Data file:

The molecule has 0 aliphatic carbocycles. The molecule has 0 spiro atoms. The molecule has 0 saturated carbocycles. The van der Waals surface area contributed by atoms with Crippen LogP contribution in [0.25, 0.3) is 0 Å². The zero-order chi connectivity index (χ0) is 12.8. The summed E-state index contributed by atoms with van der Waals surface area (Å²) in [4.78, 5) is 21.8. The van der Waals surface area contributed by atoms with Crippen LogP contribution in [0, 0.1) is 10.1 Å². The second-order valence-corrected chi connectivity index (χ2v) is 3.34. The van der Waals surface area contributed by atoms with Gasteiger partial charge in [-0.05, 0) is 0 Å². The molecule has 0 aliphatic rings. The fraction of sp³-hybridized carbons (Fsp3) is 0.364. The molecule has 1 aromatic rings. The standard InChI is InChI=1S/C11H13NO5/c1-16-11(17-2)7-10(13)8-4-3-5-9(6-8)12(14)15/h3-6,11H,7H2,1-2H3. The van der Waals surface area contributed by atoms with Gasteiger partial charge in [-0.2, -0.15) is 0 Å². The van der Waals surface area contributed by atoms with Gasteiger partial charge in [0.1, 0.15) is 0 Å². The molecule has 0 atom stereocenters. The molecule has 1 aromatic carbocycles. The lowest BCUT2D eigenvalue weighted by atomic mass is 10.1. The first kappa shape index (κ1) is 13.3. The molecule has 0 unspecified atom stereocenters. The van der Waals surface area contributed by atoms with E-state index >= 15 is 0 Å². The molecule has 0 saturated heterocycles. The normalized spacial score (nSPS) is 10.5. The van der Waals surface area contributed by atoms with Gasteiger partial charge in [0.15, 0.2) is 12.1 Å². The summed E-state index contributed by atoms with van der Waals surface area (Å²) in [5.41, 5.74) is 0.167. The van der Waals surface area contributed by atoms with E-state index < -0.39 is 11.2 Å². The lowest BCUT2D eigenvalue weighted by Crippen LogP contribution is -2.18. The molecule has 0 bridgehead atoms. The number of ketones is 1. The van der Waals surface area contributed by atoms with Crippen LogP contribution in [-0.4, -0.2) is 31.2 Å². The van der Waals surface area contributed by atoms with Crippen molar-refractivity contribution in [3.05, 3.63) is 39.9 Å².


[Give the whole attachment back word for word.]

The molecule has 0 aliphatic carbocycles. The molecule has 0 spiro atoms. The molecule has 0 saturated carbocycles. The van der Waals surface area contributed by atoms with Crippen LogP contribution in [0.25, 0.3) is 0 Å². The zero-order chi connectivity index (χ0) is 12.8. The summed E-state index contributed by atoms with van der Waals surface area (Å²) in [4.78, 5) is 21.8. The van der Waals surface area contributed by atoms with Crippen LogP contribution in [0, 0.1) is 10.1 Å². The second-order valence-corrected chi connectivity index (χ2v) is 3.34. The van der Waals surface area contributed by atoms with Gasteiger partial charge in [-0.05, 0) is 0 Å². The molecule has 0 aliphatic rings. The fraction of sp³-hybridized carbons (Fsp3) is 0.364. The molecule has 1 aromatic rings. The standard InChI is InChI=1S/C11H13NO5/c1-16-11(17-2)7-10(13)8-4-3-5-9(6-8)12(14)15/h3-6,11H,7H2,1-2H3. The van der Waals surface area contributed by atoms with Gasteiger partial charge in [-0.2, -0.15) is 0 Å². The van der Waals surface area contributed by atoms with Gasteiger partial charge in [0.1, 0.15) is 0 Å². The molecule has 0 atom stereocenters. The molecule has 1 aromatic carbocycles. The lowest BCUT2D eigenvalue weighted by atomic mass is 10.1. The first kappa shape index (κ1) is 13.3. The molecule has 0 unspecified atom stereocenters. The van der Waals surface area contributed by atoms with E-state index >= 15 is 0 Å². The molecule has 0 saturated heterocycles. The normalized spacial score (nSPS) is 10.5. The van der Waals surface area contributed by atoms with Gasteiger partial charge in [0.15, 0.2) is 12.1 Å². The summed E-state index contributed by atoms with van der Waals surface area (Å²) in [5.41, 5.74) is 0.167. The van der Waals surface area contributed by atoms with E-state index < -0.39 is 11.2 Å². The lowest BCUT2D eigenvalue weighted by Crippen LogP contribution is -2.18. The molecule has 0 bridgehead atoms. The number of ketones is 1. The van der Waals surface area contributed by atoms with Crippen LogP contribution in [-0.4, -0.2) is 31.2 Å². The van der Waals surface area contributed by atoms with Crippen molar-refractivity contribution in [3.05, 3.63) is 39.9 Å².